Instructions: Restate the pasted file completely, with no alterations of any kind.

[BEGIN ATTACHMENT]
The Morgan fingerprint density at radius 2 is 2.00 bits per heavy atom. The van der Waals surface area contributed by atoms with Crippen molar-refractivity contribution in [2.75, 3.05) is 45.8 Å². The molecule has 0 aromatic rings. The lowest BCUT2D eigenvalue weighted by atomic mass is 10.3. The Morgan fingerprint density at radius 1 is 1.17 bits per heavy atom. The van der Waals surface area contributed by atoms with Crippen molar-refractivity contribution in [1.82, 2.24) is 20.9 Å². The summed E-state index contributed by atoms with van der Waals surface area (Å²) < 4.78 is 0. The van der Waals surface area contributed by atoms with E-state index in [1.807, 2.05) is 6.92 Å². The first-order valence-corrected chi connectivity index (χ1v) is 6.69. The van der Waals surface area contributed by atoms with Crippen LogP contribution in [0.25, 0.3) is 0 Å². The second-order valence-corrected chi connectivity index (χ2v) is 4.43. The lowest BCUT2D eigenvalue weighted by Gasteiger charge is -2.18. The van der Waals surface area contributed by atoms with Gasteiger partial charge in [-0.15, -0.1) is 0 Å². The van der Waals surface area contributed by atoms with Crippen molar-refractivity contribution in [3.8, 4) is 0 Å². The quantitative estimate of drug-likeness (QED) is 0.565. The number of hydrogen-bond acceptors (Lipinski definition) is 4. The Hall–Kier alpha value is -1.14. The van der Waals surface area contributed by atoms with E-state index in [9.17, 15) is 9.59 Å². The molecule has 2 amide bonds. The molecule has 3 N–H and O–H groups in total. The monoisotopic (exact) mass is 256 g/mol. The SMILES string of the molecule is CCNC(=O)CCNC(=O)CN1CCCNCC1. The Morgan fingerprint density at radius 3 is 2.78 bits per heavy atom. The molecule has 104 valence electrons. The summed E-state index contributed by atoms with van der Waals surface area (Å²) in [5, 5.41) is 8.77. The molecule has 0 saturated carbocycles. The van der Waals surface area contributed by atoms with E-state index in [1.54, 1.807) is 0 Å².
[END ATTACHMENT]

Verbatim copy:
The Morgan fingerprint density at radius 2 is 2.00 bits per heavy atom. The van der Waals surface area contributed by atoms with Crippen molar-refractivity contribution in [2.75, 3.05) is 45.8 Å². The molecule has 0 aromatic rings. The lowest BCUT2D eigenvalue weighted by atomic mass is 10.3. The Morgan fingerprint density at radius 1 is 1.17 bits per heavy atom. The van der Waals surface area contributed by atoms with Crippen molar-refractivity contribution in [1.82, 2.24) is 20.9 Å². The summed E-state index contributed by atoms with van der Waals surface area (Å²) < 4.78 is 0. The van der Waals surface area contributed by atoms with E-state index in [1.807, 2.05) is 6.92 Å². The first-order valence-corrected chi connectivity index (χ1v) is 6.69. The van der Waals surface area contributed by atoms with Crippen LogP contribution in [0.25, 0.3) is 0 Å². The second-order valence-corrected chi connectivity index (χ2v) is 4.43. The lowest BCUT2D eigenvalue weighted by Gasteiger charge is -2.18. The van der Waals surface area contributed by atoms with Gasteiger partial charge in [-0.15, -0.1) is 0 Å². The van der Waals surface area contributed by atoms with Crippen molar-refractivity contribution in [3.8, 4) is 0 Å². The quantitative estimate of drug-likeness (QED) is 0.565. The number of hydrogen-bond acceptors (Lipinski definition) is 4. The Hall–Kier alpha value is -1.14. The van der Waals surface area contributed by atoms with E-state index in [9.17, 15) is 9.59 Å². The molecule has 2 amide bonds. The molecule has 3 N–H and O–H groups in total. The monoisotopic (exact) mass is 256 g/mol. The SMILES string of the molecule is CCNC(=O)CCNC(=O)CN1CCCNCC1. The Morgan fingerprint density at radius 3 is 2.78 bits per heavy atom. The molecule has 104 valence electrons. The summed E-state index contributed by atoms with van der Waals surface area (Å²) in [5, 5.41) is 8.77. The molecule has 0 saturated carbocycles. The van der Waals surface area contributed by atoms with E-state index in [1.54, 1.807) is 0 Å².